Instruments
Home Instruments Modern navigation Glossary

 

There are three types of information we can obtain from the observation of celestial bodies, namely, direction, latitude and time.

Direction, the easiest to find of the three, is defined using four cardinal points: North, South, East and West.  In the Northern Hemisphere, North can be found by locating the Polaris while in the Southern Hemisphere, South can be found similarly using the Southern Cross. Alternatively, direction could be told by means of a compass.

Latitude is slightly harder to find in the sense that it is more difficult to obtain accurate readings. The instruments employed in finding latitude share two common problems. Firstly, they are weather dependent and cannot be used when the sky is overcast because the view of the celestial objects is obscured. Secondly, they do not function properly under the unstable conditions of a ship.

Time is a quantity measured in hours, minutes and seconds. Many centuries ago, scientists discovered that time was the key to finding longitude on Earth. The counter-clockwise rotation of the Earth resulted in areas of different longitude having different sunrise and sunset timings, thus giving rise to different time zones. By finding the difference in time in different time zones, the separation in terms of longitude could be obtained.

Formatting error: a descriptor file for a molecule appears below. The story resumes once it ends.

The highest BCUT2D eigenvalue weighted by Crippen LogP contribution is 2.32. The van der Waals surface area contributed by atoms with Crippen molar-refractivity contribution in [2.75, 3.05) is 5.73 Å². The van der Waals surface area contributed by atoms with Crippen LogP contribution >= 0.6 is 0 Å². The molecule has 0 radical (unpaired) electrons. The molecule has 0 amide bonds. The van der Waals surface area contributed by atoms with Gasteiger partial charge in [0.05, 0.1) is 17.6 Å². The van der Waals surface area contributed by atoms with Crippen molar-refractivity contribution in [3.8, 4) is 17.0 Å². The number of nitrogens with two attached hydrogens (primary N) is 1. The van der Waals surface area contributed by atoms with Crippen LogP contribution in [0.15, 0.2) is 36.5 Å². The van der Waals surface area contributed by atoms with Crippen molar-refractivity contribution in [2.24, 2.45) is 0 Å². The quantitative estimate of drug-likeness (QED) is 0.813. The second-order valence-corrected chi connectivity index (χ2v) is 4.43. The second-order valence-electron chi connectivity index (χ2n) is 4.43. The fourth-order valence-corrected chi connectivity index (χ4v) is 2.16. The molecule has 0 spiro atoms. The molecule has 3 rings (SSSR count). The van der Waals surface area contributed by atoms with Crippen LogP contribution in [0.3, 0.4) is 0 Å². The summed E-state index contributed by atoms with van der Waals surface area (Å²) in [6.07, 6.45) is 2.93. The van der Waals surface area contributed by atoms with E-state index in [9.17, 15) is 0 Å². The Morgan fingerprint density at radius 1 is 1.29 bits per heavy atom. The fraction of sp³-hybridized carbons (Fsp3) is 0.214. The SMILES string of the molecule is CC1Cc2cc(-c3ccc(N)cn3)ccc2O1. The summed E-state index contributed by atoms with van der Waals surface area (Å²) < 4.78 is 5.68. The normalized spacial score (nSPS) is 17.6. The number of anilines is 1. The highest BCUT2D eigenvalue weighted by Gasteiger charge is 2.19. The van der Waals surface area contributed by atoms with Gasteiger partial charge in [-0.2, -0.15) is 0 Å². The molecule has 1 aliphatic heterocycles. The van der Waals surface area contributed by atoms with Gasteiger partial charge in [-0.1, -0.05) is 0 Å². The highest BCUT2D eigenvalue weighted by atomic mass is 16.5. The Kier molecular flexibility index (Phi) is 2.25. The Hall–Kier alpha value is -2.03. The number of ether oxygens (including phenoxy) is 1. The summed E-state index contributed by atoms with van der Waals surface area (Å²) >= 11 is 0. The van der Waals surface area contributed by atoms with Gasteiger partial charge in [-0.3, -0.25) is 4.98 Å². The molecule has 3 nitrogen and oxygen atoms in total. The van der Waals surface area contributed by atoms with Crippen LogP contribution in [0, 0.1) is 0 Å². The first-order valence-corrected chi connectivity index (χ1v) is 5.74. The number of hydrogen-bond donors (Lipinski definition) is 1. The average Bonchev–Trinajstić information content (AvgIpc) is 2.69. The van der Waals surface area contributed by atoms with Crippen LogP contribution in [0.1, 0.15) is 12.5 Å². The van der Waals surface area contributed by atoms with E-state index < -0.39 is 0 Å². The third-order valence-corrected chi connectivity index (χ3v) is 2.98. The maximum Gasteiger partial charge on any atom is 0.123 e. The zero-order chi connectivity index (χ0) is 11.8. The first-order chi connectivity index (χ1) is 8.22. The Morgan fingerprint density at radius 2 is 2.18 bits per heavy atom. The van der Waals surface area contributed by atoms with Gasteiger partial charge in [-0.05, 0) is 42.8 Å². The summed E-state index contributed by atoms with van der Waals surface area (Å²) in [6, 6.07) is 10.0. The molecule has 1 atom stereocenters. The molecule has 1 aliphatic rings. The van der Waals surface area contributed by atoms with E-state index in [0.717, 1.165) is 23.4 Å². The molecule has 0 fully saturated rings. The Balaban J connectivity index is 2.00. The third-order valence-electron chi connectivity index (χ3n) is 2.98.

The longitude problem

Earth takes approximately 24 hours to make a full rotation (360) on its axis. Dividing 360 by 24, we get 15, which signify 15 difference in longitude of two places is equivalent to an hour difference between the local times of the two places. Local time could be found without much difficulty (for example, by using a Sundial), but keeping track of the time of a reference meridian (Prime Meridian) was a major problem. Before the Chronometer was invented, mathematicians and astronomers suggested a variety of ways to estimate the difference between the time of the reference meridian (Prime Meridian) and the local time, such as Dead Reckoning, Eclipse Timing Method and Lunar Distance Method. Christopher Columbus used the first two methods to determine his longitude. On his 1504 voyage to Jamaica, he claimed Jamaica to be 7 hours and 15 minutes later than Cadiz, when in actual fact, Cadiz was only 4 hours and 45 minutes earlier. This huge error of 2 hours and 30 minutes (equivalent to 37.5 longitude) showed how inaccurate the three abovementioned methods could be. Only a sufficiently accurate clock can solve the longitude problem.

Compass
Quadrant
Astrolabe
Cross-staff
Back-staff
Octant
Sundial
Nocturnal
Chronometer